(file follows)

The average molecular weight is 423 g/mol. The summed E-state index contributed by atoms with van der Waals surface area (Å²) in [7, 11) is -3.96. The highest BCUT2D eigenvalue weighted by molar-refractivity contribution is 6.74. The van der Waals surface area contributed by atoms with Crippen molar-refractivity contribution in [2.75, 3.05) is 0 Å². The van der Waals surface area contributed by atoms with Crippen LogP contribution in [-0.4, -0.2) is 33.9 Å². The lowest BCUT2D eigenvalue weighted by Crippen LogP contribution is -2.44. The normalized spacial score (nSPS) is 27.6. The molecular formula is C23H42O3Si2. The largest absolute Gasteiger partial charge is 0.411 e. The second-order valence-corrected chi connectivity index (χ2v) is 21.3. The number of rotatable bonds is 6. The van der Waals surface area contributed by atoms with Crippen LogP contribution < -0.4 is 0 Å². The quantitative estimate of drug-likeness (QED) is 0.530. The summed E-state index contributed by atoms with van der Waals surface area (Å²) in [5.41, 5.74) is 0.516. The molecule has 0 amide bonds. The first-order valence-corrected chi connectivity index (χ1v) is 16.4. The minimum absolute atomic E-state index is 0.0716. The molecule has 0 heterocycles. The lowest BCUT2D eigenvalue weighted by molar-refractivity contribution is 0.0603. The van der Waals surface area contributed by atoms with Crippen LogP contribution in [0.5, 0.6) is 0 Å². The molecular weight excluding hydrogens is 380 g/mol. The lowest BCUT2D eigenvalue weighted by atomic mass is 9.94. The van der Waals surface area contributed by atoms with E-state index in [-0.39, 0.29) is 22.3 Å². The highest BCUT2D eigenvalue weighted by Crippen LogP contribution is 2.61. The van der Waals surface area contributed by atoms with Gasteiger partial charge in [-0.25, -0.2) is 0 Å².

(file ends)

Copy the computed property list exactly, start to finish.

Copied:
The average molecular weight is 423 g/mol. The summed E-state index contributed by atoms with van der Waals surface area (Å²) in [7, 11) is -3.96. The highest BCUT2D eigenvalue weighted by molar-refractivity contribution is 6.74. The van der Waals surface area contributed by atoms with Crippen molar-refractivity contribution in [2.75, 3.05) is 0 Å². The van der Waals surface area contributed by atoms with Crippen LogP contribution in [-0.4, -0.2) is 33.9 Å². The lowest BCUT2D eigenvalue weighted by Crippen LogP contribution is -2.44. The normalized spacial score (nSPS) is 27.6. The molecular formula is C23H42O3Si2. The largest absolute Gasteiger partial charge is 0.411 e. The second-order valence-corrected chi connectivity index (χ2v) is 21.3. The number of rotatable bonds is 6. The van der Waals surface area contributed by atoms with Crippen LogP contribution < -0.4 is 0 Å². The quantitative estimate of drug-likeness (QED) is 0.530. The summed E-state index contributed by atoms with van der Waals surface area (Å²) in [5.41, 5.74) is 0.516. The molecule has 0 amide bonds. The first-order valence-corrected chi connectivity index (χ1v) is 16.4. The minimum absolute atomic E-state index is 0.0716. The molecule has 0 heterocycles. The lowest BCUT2D eigenvalue weighted by molar-refractivity contribution is 0.0603. The van der Waals surface area contributed by atoms with Crippen LogP contribution in [0.5, 0.6) is 0 Å². The molecular weight excluding hydrogens is 380 g/mol. The lowest BCUT2D eigenvalue weighted by atomic mass is 9.94. The van der Waals surface area contributed by atoms with E-state index in [-0.39, 0.29) is 22.3 Å². The highest BCUT2D eigenvalue weighted by Crippen LogP contribution is 2.61. The van der Waals surface area contributed by atoms with Gasteiger partial charge in [-0.25, -0.2) is 0 Å².